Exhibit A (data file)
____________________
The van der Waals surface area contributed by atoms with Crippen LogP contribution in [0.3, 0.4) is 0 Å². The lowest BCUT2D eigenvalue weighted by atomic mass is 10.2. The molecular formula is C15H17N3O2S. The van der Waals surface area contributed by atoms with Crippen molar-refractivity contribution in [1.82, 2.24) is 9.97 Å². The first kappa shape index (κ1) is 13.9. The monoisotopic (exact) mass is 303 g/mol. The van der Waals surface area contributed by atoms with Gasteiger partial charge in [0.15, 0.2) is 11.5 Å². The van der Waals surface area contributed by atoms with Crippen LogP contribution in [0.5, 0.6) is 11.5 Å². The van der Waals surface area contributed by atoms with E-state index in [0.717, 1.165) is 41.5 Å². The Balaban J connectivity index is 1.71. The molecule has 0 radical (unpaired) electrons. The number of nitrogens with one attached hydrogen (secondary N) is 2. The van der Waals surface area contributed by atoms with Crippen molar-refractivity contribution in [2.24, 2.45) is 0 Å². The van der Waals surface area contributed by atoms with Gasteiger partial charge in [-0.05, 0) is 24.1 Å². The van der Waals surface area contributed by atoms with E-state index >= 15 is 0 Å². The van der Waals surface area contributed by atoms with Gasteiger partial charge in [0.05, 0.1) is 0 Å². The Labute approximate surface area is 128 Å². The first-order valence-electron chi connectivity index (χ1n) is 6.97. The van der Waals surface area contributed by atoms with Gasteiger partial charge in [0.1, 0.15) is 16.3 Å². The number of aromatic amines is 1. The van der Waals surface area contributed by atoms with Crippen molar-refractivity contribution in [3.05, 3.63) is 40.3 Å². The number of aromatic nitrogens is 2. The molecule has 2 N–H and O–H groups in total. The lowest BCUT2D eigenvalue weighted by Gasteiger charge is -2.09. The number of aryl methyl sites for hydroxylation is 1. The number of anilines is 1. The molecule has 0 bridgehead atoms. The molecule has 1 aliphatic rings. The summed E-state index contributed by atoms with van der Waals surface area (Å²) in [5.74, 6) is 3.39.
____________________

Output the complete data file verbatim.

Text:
The van der Waals surface area contributed by atoms with Crippen LogP contribution in [0.3, 0.4) is 0 Å². The lowest BCUT2D eigenvalue weighted by atomic mass is 10.2. The molecular formula is C15H17N3O2S. The van der Waals surface area contributed by atoms with Crippen molar-refractivity contribution in [1.82, 2.24) is 9.97 Å². The first kappa shape index (κ1) is 13.9. The monoisotopic (exact) mass is 303 g/mol. The van der Waals surface area contributed by atoms with Gasteiger partial charge in [0.15, 0.2) is 11.5 Å². The van der Waals surface area contributed by atoms with Crippen LogP contribution in [0.5, 0.6) is 11.5 Å². The van der Waals surface area contributed by atoms with E-state index in [0.717, 1.165) is 41.5 Å². The Balaban J connectivity index is 1.71. The molecule has 0 radical (unpaired) electrons. The number of nitrogens with one attached hydrogen (secondary N) is 2. The van der Waals surface area contributed by atoms with Crippen molar-refractivity contribution in [2.24, 2.45) is 0 Å². The van der Waals surface area contributed by atoms with Gasteiger partial charge in [-0.05, 0) is 24.1 Å². The van der Waals surface area contributed by atoms with E-state index >= 15 is 0 Å². The van der Waals surface area contributed by atoms with Gasteiger partial charge in [0.05, 0.1) is 0 Å². The Labute approximate surface area is 128 Å². The first-order valence-electron chi connectivity index (χ1n) is 6.97. The van der Waals surface area contributed by atoms with Gasteiger partial charge in [0.1, 0.15) is 16.3 Å². The number of aromatic amines is 1. The van der Waals surface area contributed by atoms with Crippen molar-refractivity contribution in [3.05, 3.63) is 40.3 Å². The number of aromatic nitrogens is 2. The molecule has 2 N–H and O–H groups in total. The lowest BCUT2D eigenvalue weighted by Gasteiger charge is -2.09. The number of aryl methyl sites for hydroxylation is 1. The number of anilines is 1. The molecule has 0 bridgehead atoms. The molecule has 1 aliphatic rings. The summed E-state index contributed by atoms with van der Waals surface area (Å²) in [5.74, 6) is 3.39.